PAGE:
Cancer cells create a microenvironment that prevents tumor rejection by the host's immune system. The activation of patternrecognition receptors (PRRs) can elicit an innate immune response and guide the adaptive immune response to overcome this. dsRNAanalogs can trigger TLR3, RIG-I, MDA5, NLRP3 and several other PRRs to induce not only robust immune response against cancer butalso programmed cell death. This review focuses on the signal pathways activated by dsRNA and examines examples of their clinicalapplication in cancer treatment.
Therapeutic Vaccines Explored in Patients with Non-Small Cell Lung Cancer by Kui Ma, Ya H. Tang (256-264).
Traditional anti-cancer therapies (surgery, radiotherapy and chemotherapy) have limited effectiveness in curbing progressionof advanced tumors. However, with advances in immunology and molecular biology in the last two decades, the prognosis of cancerimmunotherapy has improved. An emerging therapy is the cancer vaccine as adjunctive therapy. The purpose of this paper is to reviewthis therapeutic modality for non-small cell lung cancer.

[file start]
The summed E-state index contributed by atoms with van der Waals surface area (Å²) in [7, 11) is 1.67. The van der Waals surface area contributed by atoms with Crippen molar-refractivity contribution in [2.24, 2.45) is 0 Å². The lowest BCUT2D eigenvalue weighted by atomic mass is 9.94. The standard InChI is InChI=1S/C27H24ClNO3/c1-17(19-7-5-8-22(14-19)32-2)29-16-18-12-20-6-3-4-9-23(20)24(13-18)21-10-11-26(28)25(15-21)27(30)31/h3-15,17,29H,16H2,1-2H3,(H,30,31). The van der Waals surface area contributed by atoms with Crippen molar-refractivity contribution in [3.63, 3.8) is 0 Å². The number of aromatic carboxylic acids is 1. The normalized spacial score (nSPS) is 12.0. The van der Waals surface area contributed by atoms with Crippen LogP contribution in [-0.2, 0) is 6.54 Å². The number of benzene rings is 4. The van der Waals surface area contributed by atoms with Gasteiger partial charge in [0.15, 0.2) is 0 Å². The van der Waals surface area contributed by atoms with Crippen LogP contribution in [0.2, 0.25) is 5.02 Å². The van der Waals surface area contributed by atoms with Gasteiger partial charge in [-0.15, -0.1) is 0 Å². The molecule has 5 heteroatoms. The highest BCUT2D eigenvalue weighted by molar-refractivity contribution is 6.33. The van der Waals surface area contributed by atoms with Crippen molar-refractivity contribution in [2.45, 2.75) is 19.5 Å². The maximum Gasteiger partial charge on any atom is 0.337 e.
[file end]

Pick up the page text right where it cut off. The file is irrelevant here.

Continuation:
HPV-Specific Immunotherapy: Key Role for Immunomodulators by Stephanie Van de Wall, Hans W Nijman, Toos Daemen (265-279).